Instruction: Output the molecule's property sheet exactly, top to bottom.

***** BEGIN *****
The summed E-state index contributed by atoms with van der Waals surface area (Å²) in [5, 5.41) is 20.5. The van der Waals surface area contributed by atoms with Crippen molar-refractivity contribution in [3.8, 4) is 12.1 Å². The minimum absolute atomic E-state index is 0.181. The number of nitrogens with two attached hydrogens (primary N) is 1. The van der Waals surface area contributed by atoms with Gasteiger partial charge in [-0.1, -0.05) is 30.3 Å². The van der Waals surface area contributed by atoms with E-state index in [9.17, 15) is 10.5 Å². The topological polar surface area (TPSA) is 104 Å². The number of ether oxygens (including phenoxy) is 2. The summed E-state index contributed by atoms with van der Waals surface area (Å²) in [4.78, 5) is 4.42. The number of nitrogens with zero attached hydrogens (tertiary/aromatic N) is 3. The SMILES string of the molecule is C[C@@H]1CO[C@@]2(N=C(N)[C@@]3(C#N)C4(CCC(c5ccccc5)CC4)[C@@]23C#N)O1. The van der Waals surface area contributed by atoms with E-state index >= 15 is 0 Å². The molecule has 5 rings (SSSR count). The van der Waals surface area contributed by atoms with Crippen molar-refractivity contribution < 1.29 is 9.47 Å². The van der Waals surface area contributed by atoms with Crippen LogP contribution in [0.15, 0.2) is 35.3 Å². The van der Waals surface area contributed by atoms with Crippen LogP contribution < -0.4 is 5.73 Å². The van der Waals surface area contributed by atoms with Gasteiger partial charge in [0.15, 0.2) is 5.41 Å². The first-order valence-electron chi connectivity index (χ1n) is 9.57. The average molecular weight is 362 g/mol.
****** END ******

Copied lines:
The summed E-state index contributed by atoms with van der Waals surface area (Å²) in [5, 5.41) is 20.5. The van der Waals surface area contributed by atoms with Crippen molar-refractivity contribution in [3.8, 4) is 12.1 Å². The minimum absolute atomic E-state index is 0.181. The number of nitrogens with two attached hydrogens (primary N) is 1. The van der Waals surface area contributed by atoms with Gasteiger partial charge in [-0.1, -0.05) is 30.3 Å². The van der Waals surface area contributed by atoms with E-state index in [9.17, 15) is 10.5 Å². The topological polar surface area (TPSA) is 104 Å². The number of ether oxygens (including phenoxy) is 2. The summed E-state index contributed by atoms with van der Waals surface area (Å²) in [4.78, 5) is 4.42. The number of nitrogens with zero attached hydrogens (tertiary/aromatic N) is 3. The SMILES string of the molecule is C[C@@H]1CO[C@@]2(N=C(N)[C@@]3(C#N)C4(CCC(c5ccccc5)CC4)[C@@]23C#N)O1. The van der Waals surface area contributed by atoms with E-state index >= 15 is 0 Å². The molecule has 5 rings (SSSR count). The van der Waals surface area contributed by atoms with Crippen molar-refractivity contribution < 1.29 is 9.47 Å². The van der Waals surface area contributed by atoms with Crippen LogP contribution in [0.15, 0.2) is 35.3 Å². The van der Waals surface area contributed by atoms with Crippen LogP contribution < -0.4 is 5.73 Å². The van der Waals surface area contributed by atoms with Gasteiger partial charge in [0.15, 0.2) is 5.41 Å². The first-order valence-electron chi connectivity index (χ1n) is 9.57. The average molecular weight is 362 g/mol.